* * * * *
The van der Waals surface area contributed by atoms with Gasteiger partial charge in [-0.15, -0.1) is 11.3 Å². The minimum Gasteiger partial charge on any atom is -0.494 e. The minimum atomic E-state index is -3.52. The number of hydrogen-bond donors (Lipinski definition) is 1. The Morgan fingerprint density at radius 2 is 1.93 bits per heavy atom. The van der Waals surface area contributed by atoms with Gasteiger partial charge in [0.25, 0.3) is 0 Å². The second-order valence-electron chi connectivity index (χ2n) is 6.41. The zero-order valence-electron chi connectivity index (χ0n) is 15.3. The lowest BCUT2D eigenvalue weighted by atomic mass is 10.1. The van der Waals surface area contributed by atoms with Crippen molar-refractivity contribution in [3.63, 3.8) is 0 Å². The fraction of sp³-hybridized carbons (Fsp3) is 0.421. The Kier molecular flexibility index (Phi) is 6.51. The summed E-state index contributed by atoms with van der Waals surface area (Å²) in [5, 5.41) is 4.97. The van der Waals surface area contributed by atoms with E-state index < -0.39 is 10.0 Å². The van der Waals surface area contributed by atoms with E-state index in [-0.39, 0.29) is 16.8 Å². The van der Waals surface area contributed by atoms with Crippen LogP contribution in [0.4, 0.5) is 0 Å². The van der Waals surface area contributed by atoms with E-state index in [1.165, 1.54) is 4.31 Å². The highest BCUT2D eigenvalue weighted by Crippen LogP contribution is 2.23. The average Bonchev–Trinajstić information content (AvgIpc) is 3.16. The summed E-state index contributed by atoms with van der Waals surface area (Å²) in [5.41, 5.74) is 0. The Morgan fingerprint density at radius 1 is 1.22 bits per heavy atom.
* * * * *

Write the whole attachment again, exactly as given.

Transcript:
The van der Waals surface area contributed by atoms with Gasteiger partial charge in [-0.15, -0.1) is 11.3 Å². The minimum Gasteiger partial charge on any atom is -0.494 e. The minimum atomic E-state index is -3.52. The number of hydrogen-bond donors (Lipinski definition) is 1. The Morgan fingerprint density at radius 2 is 1.93 bits per heavy atom. The van der Waals surface area contributed by atoms with Gasteiger partial charge in [0.25, 0.3) is 0 Å². The second-order valence-electron chi connectivity index (χ2n) is 6.41. The zero-order valence-electron chi connectivity index (χ0n) is 15.3. The lowest BCUT2D eigenvalue weighted by atomic mass is 10.1. The van der Waals surface area contributed by atoms with Crippen molar-refractivity contribution in [3.63, 3.8) is 0 Å². The fraction of sp³-hybridized carbons (Fsp3) is 0.421. The Kier molecular flexibility index (Phi) is 6.51. The summed E-state index contributed by atoms with van der Waals surface area (Å²) in [5, 5.41) is 4.97. The van der Waals surface area contributed by atoms with E-state index < -0.39 is 10.0 Å². The van der Waals surface area contributed by atoms with E-state index in [-0.39, 0.29) is 16.8 Å². The van der Waals surface area contributed by atoms with Crippen LogP contribution in [0.4, 0.5) is 0 Å². The van der Waals surface area contributed by atoms with E-state index in [1.165, 1.54) is 4.31 Å². The highest BCUT2D eigenvalue weighted by Crippen LogP contribution is 2.23. The average Bonchev–Trinajstić information content (AvgIpc) is 3.16. The summed E-state index contributed by atoms with van der Waals surface area (Å²) in [5.41, 5.74) is 0. The Morgan fingerprint density at radius 1 is 1.22 bits per heavy atom.